(disclaimer: I don't know PERL, Awk, or Ruby. I do almost all my programming in Java)
posted by delmoi at 5:02 PM on November 3, 2007

delmoi: "PERL sucks" "I don't know PERL"

In other words, I have no firsthand experience whatsoever with what I speak negatively thereof.

And admonishing the OP that he would be better off using AWK instead of perl is like admonishing a java programmer that they'd be better off using C, or even assembler...
posted by namewithoutwords at 5:36 PM on November 3, 2007

I do this pretty regularly (my condolences) and the solutions are almost always gumshoe solutions rather than IT solutions.

So brt10t was right in that you need to get to know the data.

As I understand, you have all the necessary data, and it's CSV, but there might be extraneous commas leading to fields not matching up.

Is that because null values weren't created? (Meaning if the global format is name,add1,add1,city,state,zip and all you had for one record was the name and city, it's name,city as opposed to name,,,city,,)

Or is it because something crazy happened and you could have all the data with random commas stuck in for fun?

These are hypotheticals that you need to ask and answer and your answers will dictate the solution.

Like, if it's the first option, you'll need to write a parser that tries to figure out what each piece is. Addresses have a lot of clues. If they're all US addresses, even better. You'll have known variables, like state. You can know every version of state, and as such, you can match them. Of course match ",Iowa," to avoid calling "Iowa City" a state. If you know where the state is, it's likely that the city is right before it. Cities don't have numbers, so if there's a number in the field just before what the parser thinks is a state, there's a problem - either there's no city, or you misidentified the state. The zip code is usually right after the state. In this case, it's all numbers (plus maybe a hyphen). Again, test for what you expect. Names don't have numbers. Phone numbers don't have letters.

This describes a very basic parser. If you're parsing 1000 addresses, it'll kick out about 10-20 errors. Those are easy to deal with manually. If you're parsing a million, you'll need more logic.

But we don't know your data, only you do. Get to know your data and what its internal rules are. Then play by those rules.
posted by ochenk at 5:38 PM on November 3, 2007

I never meant to start a language war!

BTW, what's the big difference if all of the languages support regexes anyway? Is a string not a string? Doesn't it all come back to preference?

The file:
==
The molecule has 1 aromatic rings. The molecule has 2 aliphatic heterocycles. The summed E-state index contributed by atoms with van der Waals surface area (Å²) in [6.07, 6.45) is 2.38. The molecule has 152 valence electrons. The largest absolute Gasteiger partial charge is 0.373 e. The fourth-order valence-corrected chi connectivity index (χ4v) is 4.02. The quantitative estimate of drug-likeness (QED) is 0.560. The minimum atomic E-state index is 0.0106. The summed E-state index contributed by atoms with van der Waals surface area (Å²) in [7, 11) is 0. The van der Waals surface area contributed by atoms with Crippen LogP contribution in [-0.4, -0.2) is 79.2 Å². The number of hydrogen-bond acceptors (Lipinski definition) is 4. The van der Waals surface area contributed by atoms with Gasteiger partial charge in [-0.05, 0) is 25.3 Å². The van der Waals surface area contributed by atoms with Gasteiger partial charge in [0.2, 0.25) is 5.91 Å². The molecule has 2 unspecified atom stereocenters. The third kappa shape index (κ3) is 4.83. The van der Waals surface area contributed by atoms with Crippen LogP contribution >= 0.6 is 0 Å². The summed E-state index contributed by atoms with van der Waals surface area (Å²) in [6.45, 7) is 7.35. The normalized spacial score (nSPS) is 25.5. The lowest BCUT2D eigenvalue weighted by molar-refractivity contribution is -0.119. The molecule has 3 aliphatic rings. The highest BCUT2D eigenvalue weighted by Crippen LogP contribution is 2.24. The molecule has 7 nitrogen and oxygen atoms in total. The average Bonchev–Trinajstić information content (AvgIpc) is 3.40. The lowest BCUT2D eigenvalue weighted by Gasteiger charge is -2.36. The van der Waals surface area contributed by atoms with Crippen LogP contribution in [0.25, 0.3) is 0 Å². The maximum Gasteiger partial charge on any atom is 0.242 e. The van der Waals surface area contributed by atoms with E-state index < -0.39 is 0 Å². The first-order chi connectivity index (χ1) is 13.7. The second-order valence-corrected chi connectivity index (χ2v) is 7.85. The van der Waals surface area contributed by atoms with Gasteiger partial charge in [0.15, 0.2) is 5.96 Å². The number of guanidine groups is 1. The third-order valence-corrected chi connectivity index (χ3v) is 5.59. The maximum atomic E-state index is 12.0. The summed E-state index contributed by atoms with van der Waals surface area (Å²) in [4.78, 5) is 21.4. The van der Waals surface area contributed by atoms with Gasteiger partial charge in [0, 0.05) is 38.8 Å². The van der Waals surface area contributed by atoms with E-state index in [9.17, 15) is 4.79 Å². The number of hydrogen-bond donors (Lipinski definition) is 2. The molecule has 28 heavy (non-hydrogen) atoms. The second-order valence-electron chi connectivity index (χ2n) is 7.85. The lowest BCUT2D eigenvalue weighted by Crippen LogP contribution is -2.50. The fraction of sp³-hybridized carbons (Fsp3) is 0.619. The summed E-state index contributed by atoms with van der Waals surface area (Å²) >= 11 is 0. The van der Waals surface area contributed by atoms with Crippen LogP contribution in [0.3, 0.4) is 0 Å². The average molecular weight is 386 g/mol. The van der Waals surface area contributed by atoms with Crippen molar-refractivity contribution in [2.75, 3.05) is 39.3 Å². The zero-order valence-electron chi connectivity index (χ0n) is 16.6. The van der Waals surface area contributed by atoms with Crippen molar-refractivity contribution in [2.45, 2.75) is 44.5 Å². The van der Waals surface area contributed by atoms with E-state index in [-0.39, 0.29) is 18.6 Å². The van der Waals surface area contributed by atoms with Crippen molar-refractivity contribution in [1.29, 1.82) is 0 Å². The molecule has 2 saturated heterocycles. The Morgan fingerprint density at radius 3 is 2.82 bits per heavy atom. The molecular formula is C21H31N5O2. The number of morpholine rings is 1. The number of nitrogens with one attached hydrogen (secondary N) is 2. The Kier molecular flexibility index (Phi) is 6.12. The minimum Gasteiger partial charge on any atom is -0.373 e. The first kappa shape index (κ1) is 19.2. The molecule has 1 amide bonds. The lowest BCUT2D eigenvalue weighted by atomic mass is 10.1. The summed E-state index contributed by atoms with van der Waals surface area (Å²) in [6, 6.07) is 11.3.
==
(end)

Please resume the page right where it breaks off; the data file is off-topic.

I guess that's the advice I was looking for - how to get started. I just assumed there was some magical code somewhere that would already do this for me. I sorta kinda figured that it would be, as ochenk put it, a gumshoe solution.

Some more info:
  • yes, they're all US addresses (that I'm interested in, anyway)
  • it's about 60k rows with 1-3 possible addresses per row

posted by cdmwebs at 6:18 PM on November 3, 2007

"yes, they're all US addresses (that I'm interested in, anyway)"

Unfortunately, you've got to consider what it is, not what you're interested in. If it's got addresses that that don't conform to a standard, you've got to figure out a way to identify those specifically as uninteresting. Otherwise, if you've got 60k address, and a parser chokes on 5k, are you going to be able to find the 500 U.S. addresses within all the non-U.S. errors?

"it's about 60k rows with 1-3 possible addresses per row"

So a single row could have 3 addresses? Yikes. That makes it a lot harder. Not impossible, but harder.

Good luck.
posted by ochenk at 6:43 PM on November 3, 2007

If it's always comma-delimited, and never quoted, then SED or AWK would do. If it's not, then I suggest using a library that handles the four or five variations and methods of quoting comma-as-data inside fields.

May I also suggest Python?
cmiller@zippy:~ $ cat t.csv 
cmiller@zippy:~ $ python
Python 2.5.1 (r251:54863, Oct  5 2007, 13:36:32) 
[GCC 4.1.3 20070929 (prerelease) (Ubuntu 4.1.2-16ubuntu2)] on linux2
Type "help", "copyright", "credits" or "license" for more information.
>>> import csv
>>> lines = csv.reader(open("t.csv"))
>>> for items in lines:
...    print items
['one', 'two', 'three']
['four', 'five', 'six']
>>> lines = csv.reader(open("t.csv"))
>>> for items in lines:
...    print items[0], items[2]
one three
four six

posted by cmiller at 6:47 PM on November 3, 2007

Could you post 20 lines or so of the CSV?
posted by signal at 7:13 PM on November 3, 2007

Two things, neither of them very helpful:

1) This Perl won't work:
my $datafile="c:\path\to\your.file"; #path assumes OP is using windows